After a thin coating of glue on the back of the book has dried, the book is "rounded" by beating with a hammer. It is then placed in a machine which presses the pages together in such a manner that the covers of the finished book will lie flush with the binding of the "spine", or back of the volume.
If you examine the covers of several rebound books, you will discover that some have three small ridges close to the "spines". Instead of being a defect, these ridges indicate that the book's binding is particularly strong. In such instances, the cords left by the scamstresses are actually woven into the board of the cover, but otherwise the cords are merely frayed out, flattened, and glued down.
Lettering Made by Heated Stamps
When the book has dried and the cover is ready for printing, gold leaf is applied to the areas on which its name, author, and date are to appear. Metal stamps bearing the necessary wording are then heated and pressed into the cover. When the superfluous gold is rubbed off, the printing stands out in sharp contrast to the color of the binding, and the job is done.
At the present time the average cost of binding each volume is about $1.50; only one-tenth of this cost is accounted for by materials, however, the rest going for labor, overhead, etc. Because poor materials save only a few cents per volume and are more difficult to work with, the Bindery invariably uses top-notch goods.
Bindery Has 21-year History
Before becoming one of the most useful adjuncts of the Library, the Bindery went through a long and checkered career. Two decades ago, in 1920, the Bindery had its humble beginnings with a department set up in the Widener basement for repairing damaged books. Farsighted officials realized its potentialities, and it was not long before both the University and the College sent almost all of their binding there. By 1929 the great increase in business forced the Bindery to move to the old Annex of Boylston Hall, which was located where Wigglesworth Hall now sprawls along the south side of the Yard. When the Annex was torn down in the following year, the Bindery had to pack up and move once again, this time to its present location on Memorial Drive.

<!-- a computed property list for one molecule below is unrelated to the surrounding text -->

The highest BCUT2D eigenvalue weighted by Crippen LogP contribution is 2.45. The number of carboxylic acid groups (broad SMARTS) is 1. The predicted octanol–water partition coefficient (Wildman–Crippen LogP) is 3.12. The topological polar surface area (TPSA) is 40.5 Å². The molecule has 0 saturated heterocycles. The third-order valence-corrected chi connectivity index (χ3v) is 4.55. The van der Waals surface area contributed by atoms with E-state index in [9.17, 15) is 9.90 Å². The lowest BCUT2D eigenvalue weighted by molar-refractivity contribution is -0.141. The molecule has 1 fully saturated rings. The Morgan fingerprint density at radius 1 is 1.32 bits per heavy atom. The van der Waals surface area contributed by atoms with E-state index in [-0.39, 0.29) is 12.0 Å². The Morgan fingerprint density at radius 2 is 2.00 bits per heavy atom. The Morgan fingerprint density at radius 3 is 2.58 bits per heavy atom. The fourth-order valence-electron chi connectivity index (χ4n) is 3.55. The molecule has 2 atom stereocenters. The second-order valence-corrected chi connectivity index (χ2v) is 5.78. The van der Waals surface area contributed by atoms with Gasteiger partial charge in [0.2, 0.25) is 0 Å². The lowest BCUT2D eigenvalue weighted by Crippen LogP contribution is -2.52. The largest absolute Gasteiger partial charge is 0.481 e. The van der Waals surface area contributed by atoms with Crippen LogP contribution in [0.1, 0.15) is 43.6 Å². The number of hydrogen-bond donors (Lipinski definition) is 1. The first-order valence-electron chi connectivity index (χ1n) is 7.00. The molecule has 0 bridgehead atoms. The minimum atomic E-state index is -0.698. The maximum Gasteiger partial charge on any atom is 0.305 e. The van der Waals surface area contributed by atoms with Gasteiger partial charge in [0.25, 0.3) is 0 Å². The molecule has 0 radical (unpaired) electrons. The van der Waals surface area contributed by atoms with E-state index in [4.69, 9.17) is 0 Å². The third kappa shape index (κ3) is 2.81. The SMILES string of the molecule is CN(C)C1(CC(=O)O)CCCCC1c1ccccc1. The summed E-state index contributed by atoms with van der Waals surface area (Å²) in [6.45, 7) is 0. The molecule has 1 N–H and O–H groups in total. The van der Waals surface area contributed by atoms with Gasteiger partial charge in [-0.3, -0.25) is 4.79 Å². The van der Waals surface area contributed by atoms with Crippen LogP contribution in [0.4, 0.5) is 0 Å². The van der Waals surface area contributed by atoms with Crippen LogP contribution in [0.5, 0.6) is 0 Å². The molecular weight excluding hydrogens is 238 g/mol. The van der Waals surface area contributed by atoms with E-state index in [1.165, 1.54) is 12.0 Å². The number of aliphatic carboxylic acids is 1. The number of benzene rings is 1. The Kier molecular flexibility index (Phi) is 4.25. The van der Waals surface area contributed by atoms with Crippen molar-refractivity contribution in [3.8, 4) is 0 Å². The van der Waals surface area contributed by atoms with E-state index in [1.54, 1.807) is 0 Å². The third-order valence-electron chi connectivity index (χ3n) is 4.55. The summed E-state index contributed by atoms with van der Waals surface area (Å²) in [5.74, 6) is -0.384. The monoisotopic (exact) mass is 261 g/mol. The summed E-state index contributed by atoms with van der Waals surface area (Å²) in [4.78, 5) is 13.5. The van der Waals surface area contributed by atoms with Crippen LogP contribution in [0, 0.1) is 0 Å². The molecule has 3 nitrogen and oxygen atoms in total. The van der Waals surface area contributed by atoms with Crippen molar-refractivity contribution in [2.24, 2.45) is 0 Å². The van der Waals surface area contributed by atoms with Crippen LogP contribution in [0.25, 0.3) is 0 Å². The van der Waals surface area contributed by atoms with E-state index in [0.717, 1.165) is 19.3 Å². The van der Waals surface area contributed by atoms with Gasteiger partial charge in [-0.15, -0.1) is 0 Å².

Meanwhile, relations between the Library and the Bindery were by no means pacific. Although the amount of work which the Bindery did was considerably enlarged, the price per volume did not decrease proportionately, and the Bindery was charging more than its competitors.
Production Increased 26%
To the rescue in 1932 came Robert F. Fiske, an industrial engineer, who made a survey of possible remedies. Apparently insignificant changes, such as the rearrangement of the shop layout, resulted in an increase in the average shop production from 78 to 90 per cent of standard requirements. The most striking alteration, however, was the introduction of the "group bonus payment system," which caused production to jump once more, from 90 to 104 per cent. While the wage scale at the Bindery at the present time is higher than those of outside firms, the prices are 15 to 40 per cent lower.
But the Bindery's work is not limited to bookbinding alone. Under the direction of Fiske, who became manager, the Bindery has made extensive tests in such fields as the acid content of paper, flexible vs. hard glue, and particularly the tanning of book leathers. Some of these tests have doubtless been of great value to the bookbinding industry in general.
As long as Harvard remains in existence, books will be read, and as long as they are read, some will become tattered and torn. As an agency for the preservation of such books, therefore, the Bindery will continue to be an important cog in Harvard's educational machine.